Waterloo, only that I am truly glad you like it. I might, no doubt, have added many curious anecdotes, but I think the pamphlet long enough as it stands, and never had any design of writing copious notes.

“I do most devoutly hope Lord Byron will succeed in his proposal of bringing out one of your dramas; that he is your sincere admirer is only synonymous with his being a man of genius; and he has, I am convinced, both the power and inclination to serve the public, by availing himself of the treasures you have laid before them. Yet I long for ‘some yet untasted spring,’ and
heartily wish you would take Lord B. into your counsels, and adjust, from your yet unpublished materials, some drama for the public. In such a case, I would, in your place, conceal my name till the issue of the adventure. It is a sickening thing to think how many angry and evil passions the mere name of admitted excellence brings into full activity. I wish you would consider this hint, and I am sure the result would be great gratification to the public, and to yourself that sort of satisfaction which arises from receiving proofs of having attained the mark at which you aimed. Of this last, indeed, you cannot doubt, if you consult only the voices of the intelligent and the accomplished; but the object of the dramatist is professedly to delight the public at large, and therefore I think you should make the experiment fairly.

Little Sophia is much obliged by your kind and continued recollection: she is an excellent good child, sufficiently sensible, very affectionate, not without perception of character; but the gods have not made her poetical, and I hope she will never attempt to act a part which nature has not called her to. I am myself a poet, writing to a poetess, and therefore cannot be suspected of a wish to degrade a talent, to which, in whatever degree I may have possessed it, I am indebted for much happiness: but this depends only on the rare coincidence of some talent falling in with a novelty in style and diction and conduct of story, which suited the popular taste; and were my children to be better poets than me, they would not be such in general estimation, simply because the second cannot be the first, and the first (I mean in point of date) is every thing, while others are nothing, even with more intrinsic merit. I am therefore particularly anxious to store the heads of my young damsels with something better than the tags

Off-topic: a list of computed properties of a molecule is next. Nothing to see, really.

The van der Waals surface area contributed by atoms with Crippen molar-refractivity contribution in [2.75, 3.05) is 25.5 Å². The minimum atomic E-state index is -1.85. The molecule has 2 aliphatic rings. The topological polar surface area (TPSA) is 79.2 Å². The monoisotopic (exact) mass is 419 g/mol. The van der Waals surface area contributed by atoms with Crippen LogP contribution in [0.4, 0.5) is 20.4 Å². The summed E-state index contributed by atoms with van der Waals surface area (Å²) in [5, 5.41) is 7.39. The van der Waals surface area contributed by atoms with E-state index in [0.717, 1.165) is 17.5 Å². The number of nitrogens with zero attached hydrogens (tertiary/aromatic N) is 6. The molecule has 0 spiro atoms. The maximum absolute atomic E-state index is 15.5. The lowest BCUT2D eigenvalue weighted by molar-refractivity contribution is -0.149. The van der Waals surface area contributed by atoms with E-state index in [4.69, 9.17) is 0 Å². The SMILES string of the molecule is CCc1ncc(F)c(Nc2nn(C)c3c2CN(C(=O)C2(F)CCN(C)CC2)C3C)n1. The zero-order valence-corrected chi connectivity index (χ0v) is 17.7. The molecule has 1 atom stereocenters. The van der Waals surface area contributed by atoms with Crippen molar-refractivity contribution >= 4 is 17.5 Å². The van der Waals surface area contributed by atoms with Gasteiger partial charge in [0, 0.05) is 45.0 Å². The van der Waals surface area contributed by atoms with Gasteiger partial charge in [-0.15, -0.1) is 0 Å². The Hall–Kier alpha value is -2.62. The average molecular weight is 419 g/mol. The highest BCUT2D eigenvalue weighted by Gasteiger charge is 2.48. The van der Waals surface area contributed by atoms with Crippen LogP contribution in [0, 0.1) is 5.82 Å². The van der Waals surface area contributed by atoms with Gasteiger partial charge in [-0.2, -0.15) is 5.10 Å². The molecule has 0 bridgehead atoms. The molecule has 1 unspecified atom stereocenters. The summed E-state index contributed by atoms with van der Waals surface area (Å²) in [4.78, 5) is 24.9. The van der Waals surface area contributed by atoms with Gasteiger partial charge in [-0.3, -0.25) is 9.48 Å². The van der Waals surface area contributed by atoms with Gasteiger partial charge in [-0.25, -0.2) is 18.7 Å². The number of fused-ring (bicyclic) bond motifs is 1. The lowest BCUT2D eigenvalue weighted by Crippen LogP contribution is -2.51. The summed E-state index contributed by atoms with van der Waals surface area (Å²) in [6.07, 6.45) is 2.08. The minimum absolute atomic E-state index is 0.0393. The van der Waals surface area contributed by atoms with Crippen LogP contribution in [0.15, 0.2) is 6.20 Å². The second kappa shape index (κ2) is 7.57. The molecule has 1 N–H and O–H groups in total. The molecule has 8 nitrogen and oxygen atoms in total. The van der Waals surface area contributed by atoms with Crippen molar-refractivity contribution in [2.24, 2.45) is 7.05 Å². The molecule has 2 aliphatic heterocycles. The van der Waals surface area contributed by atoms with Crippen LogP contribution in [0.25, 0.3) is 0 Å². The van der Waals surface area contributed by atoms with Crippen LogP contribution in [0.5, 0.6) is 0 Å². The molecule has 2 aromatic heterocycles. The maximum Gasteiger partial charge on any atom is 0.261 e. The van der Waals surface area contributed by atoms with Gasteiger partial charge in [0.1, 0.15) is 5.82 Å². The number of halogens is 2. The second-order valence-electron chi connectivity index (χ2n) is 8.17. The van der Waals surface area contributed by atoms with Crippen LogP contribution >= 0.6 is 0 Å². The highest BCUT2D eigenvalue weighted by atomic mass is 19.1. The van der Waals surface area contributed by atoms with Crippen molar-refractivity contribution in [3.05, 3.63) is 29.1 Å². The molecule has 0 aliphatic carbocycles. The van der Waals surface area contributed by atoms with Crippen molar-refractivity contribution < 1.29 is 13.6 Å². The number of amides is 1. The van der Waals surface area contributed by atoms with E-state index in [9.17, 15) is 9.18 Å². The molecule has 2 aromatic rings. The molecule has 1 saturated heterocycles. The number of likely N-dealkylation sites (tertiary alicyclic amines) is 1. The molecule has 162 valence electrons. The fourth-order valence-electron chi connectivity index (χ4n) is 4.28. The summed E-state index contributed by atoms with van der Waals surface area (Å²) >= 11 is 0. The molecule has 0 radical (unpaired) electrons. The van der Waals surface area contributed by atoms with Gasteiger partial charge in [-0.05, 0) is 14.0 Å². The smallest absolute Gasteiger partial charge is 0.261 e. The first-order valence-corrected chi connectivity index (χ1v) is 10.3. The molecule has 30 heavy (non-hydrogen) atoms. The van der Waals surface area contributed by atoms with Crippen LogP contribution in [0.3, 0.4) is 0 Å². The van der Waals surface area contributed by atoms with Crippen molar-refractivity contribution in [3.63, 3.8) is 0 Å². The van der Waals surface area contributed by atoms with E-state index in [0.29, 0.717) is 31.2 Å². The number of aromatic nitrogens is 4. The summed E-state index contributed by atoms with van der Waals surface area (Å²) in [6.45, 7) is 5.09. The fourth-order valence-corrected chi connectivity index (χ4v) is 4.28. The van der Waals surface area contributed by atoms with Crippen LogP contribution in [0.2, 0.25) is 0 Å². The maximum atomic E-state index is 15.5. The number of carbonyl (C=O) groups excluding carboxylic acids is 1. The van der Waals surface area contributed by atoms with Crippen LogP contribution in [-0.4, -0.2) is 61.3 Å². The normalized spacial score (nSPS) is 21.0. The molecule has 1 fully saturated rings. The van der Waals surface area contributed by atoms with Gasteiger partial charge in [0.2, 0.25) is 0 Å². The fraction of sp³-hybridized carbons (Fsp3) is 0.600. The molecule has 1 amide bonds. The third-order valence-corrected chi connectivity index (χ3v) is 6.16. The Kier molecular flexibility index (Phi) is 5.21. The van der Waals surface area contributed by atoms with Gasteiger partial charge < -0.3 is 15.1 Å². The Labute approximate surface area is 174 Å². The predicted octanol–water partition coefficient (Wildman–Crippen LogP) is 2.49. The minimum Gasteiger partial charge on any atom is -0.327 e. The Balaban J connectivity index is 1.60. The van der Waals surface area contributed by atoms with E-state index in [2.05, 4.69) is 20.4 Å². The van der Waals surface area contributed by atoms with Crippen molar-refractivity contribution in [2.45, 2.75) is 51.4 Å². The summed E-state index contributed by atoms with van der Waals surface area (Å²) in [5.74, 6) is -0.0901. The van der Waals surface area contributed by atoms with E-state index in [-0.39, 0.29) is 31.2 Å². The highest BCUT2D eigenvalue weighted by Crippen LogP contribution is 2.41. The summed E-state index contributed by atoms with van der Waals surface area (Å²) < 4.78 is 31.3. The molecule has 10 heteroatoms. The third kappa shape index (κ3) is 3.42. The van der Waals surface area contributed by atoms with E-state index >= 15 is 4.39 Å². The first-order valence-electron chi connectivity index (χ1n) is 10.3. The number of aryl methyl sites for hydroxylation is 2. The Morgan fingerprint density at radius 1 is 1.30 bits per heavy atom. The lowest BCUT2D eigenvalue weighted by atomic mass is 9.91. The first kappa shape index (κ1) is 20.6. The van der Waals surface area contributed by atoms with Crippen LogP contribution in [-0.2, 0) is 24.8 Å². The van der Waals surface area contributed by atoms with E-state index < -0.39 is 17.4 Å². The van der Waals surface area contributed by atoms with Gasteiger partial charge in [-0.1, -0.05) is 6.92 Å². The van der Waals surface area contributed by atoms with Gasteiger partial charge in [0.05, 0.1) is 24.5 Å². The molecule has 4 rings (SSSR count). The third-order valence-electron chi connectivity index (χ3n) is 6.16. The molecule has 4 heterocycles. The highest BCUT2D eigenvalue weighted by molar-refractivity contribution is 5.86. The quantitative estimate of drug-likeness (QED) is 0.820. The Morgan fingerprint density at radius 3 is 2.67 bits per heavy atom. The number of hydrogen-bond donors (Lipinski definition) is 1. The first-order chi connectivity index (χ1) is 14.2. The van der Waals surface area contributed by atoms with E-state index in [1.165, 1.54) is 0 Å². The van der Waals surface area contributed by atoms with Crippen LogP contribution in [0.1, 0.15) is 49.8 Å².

of rhymes; and I hope Sophia is old enough (young though she be) to view her little incidents of celebrity, such as they are, in the right point of view.
Mrs Scott and she are at present in Edinburgh: the rest of the children are with me in this place; my eldest boy is already a bold horseman and a fine shot, though only about fourteen years old. I assure you I was prouder of the first black cock he killed, than I have been of any thing whatever since I first killed one myself, and that is twenty years ago. This is all stupid gossip; but, as Master Corporal Nym says, ‘things must be as they may:’ you cannot expect grapes from thorns, or much amusement from a brain bewildered with thorn hedges at Kaeside, for such is the sonorous title of my new possession, in virtue of which I subscribe myself,

Abbotsford & Kaeside.”